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Software Forensics Tools Enter the Courtroom


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Two international companies. An accusation of plagiarized software. A court trial. Two expert witnesses offer directly conflicting opinions. A judge who has never owned a computer must decide who's right.

Just a few years ago, the experts' testimony would have been the only technical evidence the judge would have considered. But now a third point of view is available, that of a sophisticated software program. By interpreting the program's results, an expert computer scientist can give a definitive, quantitative answer.

In recent years, litigation over software in the United States and elsewhere has skyrocketed, writes software forensics expert Bob Zeidman in the October 2010 issue of IEEE Spectrum. Clearly, it's in society's best interest to resolve these lawsuits as efficiently and equitably as possible. But settling such disputes can get exceedingly technical, and few people have the expertise to parse source code—the human-readable form of a program—to determine what, if anything, has been illegally reproduced. A program that runs something as simple as a clock radio can have thousands of lines of code; a more complicated device, such as an airplane, can have millions.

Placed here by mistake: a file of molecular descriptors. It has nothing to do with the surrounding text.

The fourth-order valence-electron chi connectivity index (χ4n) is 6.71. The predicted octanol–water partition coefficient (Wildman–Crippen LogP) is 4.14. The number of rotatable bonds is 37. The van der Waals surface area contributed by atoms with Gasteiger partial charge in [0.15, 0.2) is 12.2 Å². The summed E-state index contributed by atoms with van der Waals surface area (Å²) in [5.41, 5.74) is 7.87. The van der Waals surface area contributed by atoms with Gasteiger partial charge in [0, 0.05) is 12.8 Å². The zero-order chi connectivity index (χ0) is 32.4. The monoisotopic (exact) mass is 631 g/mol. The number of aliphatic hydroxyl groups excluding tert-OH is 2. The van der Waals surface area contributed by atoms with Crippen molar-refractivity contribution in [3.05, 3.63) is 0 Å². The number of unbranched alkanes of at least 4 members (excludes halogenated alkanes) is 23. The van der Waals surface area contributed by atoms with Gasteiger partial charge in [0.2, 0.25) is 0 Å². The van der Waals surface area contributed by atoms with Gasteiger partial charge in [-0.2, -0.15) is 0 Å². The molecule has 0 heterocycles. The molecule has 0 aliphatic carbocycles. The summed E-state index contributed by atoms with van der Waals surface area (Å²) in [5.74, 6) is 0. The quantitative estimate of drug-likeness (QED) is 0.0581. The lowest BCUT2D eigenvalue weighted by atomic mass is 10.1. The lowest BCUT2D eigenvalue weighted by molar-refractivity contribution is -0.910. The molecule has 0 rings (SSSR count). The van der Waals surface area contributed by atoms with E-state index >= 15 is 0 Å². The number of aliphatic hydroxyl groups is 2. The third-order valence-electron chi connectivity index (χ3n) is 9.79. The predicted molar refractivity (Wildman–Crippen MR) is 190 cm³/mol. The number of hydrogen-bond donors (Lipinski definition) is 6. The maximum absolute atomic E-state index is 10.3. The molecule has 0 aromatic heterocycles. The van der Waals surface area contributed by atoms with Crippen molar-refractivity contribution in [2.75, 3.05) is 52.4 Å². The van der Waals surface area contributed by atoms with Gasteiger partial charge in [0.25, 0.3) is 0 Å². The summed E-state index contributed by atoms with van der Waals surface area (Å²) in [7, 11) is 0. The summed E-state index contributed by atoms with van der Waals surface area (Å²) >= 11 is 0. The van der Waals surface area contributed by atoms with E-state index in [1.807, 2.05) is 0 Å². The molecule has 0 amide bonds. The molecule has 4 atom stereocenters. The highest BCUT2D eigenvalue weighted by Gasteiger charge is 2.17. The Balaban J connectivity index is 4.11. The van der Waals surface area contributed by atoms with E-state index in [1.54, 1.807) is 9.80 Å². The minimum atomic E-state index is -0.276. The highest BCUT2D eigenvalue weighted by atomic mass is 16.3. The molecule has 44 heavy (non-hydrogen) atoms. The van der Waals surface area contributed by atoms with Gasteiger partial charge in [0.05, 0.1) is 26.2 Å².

That's why automatic software forensics tools are so useful. Just as software for analyzing DNA has become crucial in resolving criminal cases and paternity suits, tools that can quickly and accurately uncover illicit software copying are becoming key to copyright infringement litigation. Zeidman, creator of the software forensics programs CodeMatch and CodeSuite, explains how such programs are now being used in U.S. court cases.

"As the importance of software in our daily lives grows," Zeidman writes, "intellectual property disputes over that software are also likely to escalate. You may consider all that litigation a good thing, righting a wrong, or a bad thing, draining valuable resources. But software forensics tools that automate, quantify, and standardize such disputes can only be beneficial, in that they leave less room for misunderstanding and get to the important results and help resolve disputes much faster than ever before."

"Software v. Software" by Bob Zeidman is published in the October 2010 issue of IEEE Spectrum.


 

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